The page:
Sometimes I just get so happy knowing the world is inhabited by numerous great people who are doing and saying amazing things, and although I know I won’t get to meet most of them, it just feels so rich. I could go anywhere and there’s people there, amazing people, everywhere. Connections to be made, things to be learned, experiences to be shared, violent agreements to be had. It’s like knowing your fridge is stocked when you’re not hungry. My friends are amazing and so many other people are too. Violently loving <3.

On Trigger Warnings

triggerwarningsI’ve felt a bit apprehensive criticising trigger warnings. The thing is, I believe the requests for trigger warnings come from a genuine desire to make the world a safer, more welcoming place for people with post-traumatic stress disorder (PTSD). I don’t believe for a second that those in favour of trigger warnings want to be protected from negative feelings or wish to censor what we can freely discuss, as some writers have argued. I don’t agree that it’s just a way of avoiding discomfort. Instead, I think it’s genuine kindness and a commitment to changing our world to be more inclusive to everyone that’s motivating trigger warning requests. I think trigger warnings are a bad idea, and I’ll explain why later, but I don’t believe they come from anything other than kind, helpful intentions. I’d recommend reading the above articles if you think trigger warnings are just content indications for the sensitive, or all about avoiding feeling the feels. I will not be arguing against that straw man.

The reasoning behind trigger warnings is that people who have experienced certain types of trauma (specifically assault and sexual violence, although trigger warnings for racism and sexism are becoming more common) can be ‘triggered‘ by mentions of that violence. When a person is triggered they can experience flashbacks, intrusive memories, severe anxiety and self-destructive behaviour. So it follows that person would benefit from a warning about the content of a text, movie, etc. if it includes discussions of violence. This makes it easier for the person with that trauma to navigate what they want to be confronted with, for example by not reading a text that discusses rape. Trigger warnings can even be understood as a way of navigating consent, I let that person know beforehand what I intend to do (discuss rape) so they can make an informed decision whether they want to read my text or not.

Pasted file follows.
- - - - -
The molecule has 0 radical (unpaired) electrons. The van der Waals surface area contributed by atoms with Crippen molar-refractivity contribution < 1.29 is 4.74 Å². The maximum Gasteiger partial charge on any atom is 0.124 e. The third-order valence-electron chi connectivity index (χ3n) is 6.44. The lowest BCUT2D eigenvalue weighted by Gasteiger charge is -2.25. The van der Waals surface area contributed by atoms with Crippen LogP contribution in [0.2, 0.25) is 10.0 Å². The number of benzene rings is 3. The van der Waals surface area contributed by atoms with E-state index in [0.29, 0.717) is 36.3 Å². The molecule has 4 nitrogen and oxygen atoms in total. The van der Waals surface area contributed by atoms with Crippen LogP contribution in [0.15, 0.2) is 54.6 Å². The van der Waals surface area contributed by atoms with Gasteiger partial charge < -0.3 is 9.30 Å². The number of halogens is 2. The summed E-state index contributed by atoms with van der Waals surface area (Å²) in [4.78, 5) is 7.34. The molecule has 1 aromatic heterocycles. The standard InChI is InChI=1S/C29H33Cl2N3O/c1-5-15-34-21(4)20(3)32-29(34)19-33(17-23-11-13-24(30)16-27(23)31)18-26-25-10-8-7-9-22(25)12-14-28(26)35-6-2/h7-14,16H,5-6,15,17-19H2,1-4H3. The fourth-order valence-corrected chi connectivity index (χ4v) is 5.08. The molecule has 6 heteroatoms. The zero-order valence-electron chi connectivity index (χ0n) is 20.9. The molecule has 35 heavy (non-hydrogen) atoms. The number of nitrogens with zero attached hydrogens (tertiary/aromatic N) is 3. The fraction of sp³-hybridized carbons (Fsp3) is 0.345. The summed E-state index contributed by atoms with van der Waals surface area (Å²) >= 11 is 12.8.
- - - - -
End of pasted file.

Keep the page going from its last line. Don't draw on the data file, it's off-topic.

As a therapist who has worked with people suffering from PTSD I really understand where this is coming from. Being confronted with a ‘trigger’ can send a sufferer into flashbacks, which can disrupt their life for hours, days, sometimes weeks. In severe cases, being triggered can cause the person with PTSD to harm themselves or become suicidal. It’s heartbreaking and honestly I completely understand why, as a society and inside our communities, we want to do what we can to support people who are going through this. A trigger warning, in that context, just seems like such a small and effortless thing to do, right? A small bit of kindness that can prevent so much misery.

And I am so in favour of changing our world to become more inclusive and welcoming, and sometimes it’s seemingly small or effortless things that can make all the difference. For example, I make a conscious effort to use inclusive language when it comes to gender. Not everyone identifies as male or female, not everyone has gender-norms confirming bodies, and reflecting that in our language costs us literally nothing. It has no negative effects at all, while at the same time making the world a kinder place for everyone. I think we should do more things like this, and I think trigger warnings come from a desire to do exactly that: a small, harmless thing that makes the world a bit kinder.